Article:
Here is what they found. First, let’s look at villages without reservations. There is a real and measurable gender gap here. On average, daughters spend 79 minutes more per day on household chores than boys. Parents have higher educational aspirations for their sons. They are 10% less likely to want their female child to study beyond secondary school. This belief extends to the children, girls are less likely to want to graduate. Furthermore, this gap extends to actual educational outcomes. Girls are 6% less likely than boys to attend school, and 4% less likely to be able to read and write.
What about careers and ambitions? In these villages, three-quarters of parents believe that their daughters’ occupations should be decided by their in-laws, while not applying the same criteria to their sons.
Now, compare this to villages that have had two terms under a female Pradhan. Unsurpisingly, the parents’ aspirations for their sons remains unchanged. But things have changed for the daughters. Parents are now less likely to want their in-laws to decide their daughters occupation. These daughters are also spending less time per day on household chores. Their own beliefs about their abilities have changed. They are less likely to want to be a housewife and to want to marry after 18. They are more likely to want to graduate. They now prefer jobs that require an education.
What’s more, this change in beliefs also translates to a change in educational outcomes. After two terms under a female Pradhan, boys and girls are reading and writing at the same level. Across the board, from education and domestic life to career choices, the researchers find that the gender gap shrinks after female reservation. And it doesn’t end there. The researchers also found that post-reservation, villages are far more likely to elect a female leader. This simple policy change has far reaching consequences.
What could be causing this change? The authors argue that people’s beliefs about womens’ capabilities change after being exposed to a strong, positive female role model. But that’s not the only possibility. It could also be that these women leaders are instituting policies that specifically help women succeed, such as investing more in female schooling. The authors don’t think that this is happening. To rule out this explanation, they repeated their study for a slightly older age group, from ages 16 to 30. For these young adults, they could find no evidence that the gender gap was any smaller in reserved villages, suggesting that this is a bona fide role model effect.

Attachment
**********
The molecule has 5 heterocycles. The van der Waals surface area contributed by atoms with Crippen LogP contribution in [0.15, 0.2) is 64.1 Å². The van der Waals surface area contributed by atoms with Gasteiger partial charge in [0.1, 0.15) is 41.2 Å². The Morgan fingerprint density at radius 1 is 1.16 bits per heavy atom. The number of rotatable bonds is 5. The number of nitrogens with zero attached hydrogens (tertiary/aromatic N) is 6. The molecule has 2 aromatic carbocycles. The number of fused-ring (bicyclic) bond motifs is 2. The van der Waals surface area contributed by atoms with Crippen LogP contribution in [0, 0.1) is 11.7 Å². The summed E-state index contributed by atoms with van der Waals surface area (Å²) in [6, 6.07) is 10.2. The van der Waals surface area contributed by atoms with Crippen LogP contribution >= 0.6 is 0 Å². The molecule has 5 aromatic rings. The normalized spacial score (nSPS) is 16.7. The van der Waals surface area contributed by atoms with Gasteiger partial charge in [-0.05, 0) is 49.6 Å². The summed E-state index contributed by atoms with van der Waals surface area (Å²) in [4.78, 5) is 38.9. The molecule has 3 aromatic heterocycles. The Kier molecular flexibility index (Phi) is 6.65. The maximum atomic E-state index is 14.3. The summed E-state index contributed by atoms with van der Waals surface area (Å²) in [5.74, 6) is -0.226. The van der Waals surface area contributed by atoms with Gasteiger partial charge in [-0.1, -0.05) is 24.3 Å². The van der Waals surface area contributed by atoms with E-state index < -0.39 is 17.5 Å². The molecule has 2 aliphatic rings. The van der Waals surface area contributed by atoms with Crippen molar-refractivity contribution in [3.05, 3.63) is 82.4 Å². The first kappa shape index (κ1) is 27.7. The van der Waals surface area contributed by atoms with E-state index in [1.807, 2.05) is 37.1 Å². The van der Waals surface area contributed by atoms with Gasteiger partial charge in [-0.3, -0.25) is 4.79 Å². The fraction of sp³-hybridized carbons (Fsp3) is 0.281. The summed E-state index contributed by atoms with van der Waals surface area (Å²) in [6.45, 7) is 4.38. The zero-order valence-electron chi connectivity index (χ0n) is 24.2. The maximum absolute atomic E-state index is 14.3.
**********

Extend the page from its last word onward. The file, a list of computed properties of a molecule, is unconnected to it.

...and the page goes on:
This study is particularly important in the Indian political and social climate, where gender discrimination is rampant. In 2010, the upper house of the Indian Parliament passed a bill that proposes to reserve one-third of all seats in the lower house and state legislature for women. The bill, a constitutional amendment, has faced widespread backlash and remains stalled in the lower house.
There is a lesson here for those who oppose political reservation for women. And that is this, political reservations are not just about power. It is also about creating role models, and opening up opportunities that are previously inaccessible. This study shows that in rural India, gender reservation leads to a real, measurable impact in reducing educational and social inequality.
Beaman, L., Duflo, E., Pande, R., & Topalova, P. (2012). Female Leadership Raises Aspirations and Educational Attainment for Girls: A Policy Experiment in India Science DOI: 10.1126/science.1212382
Image credits: Basoo!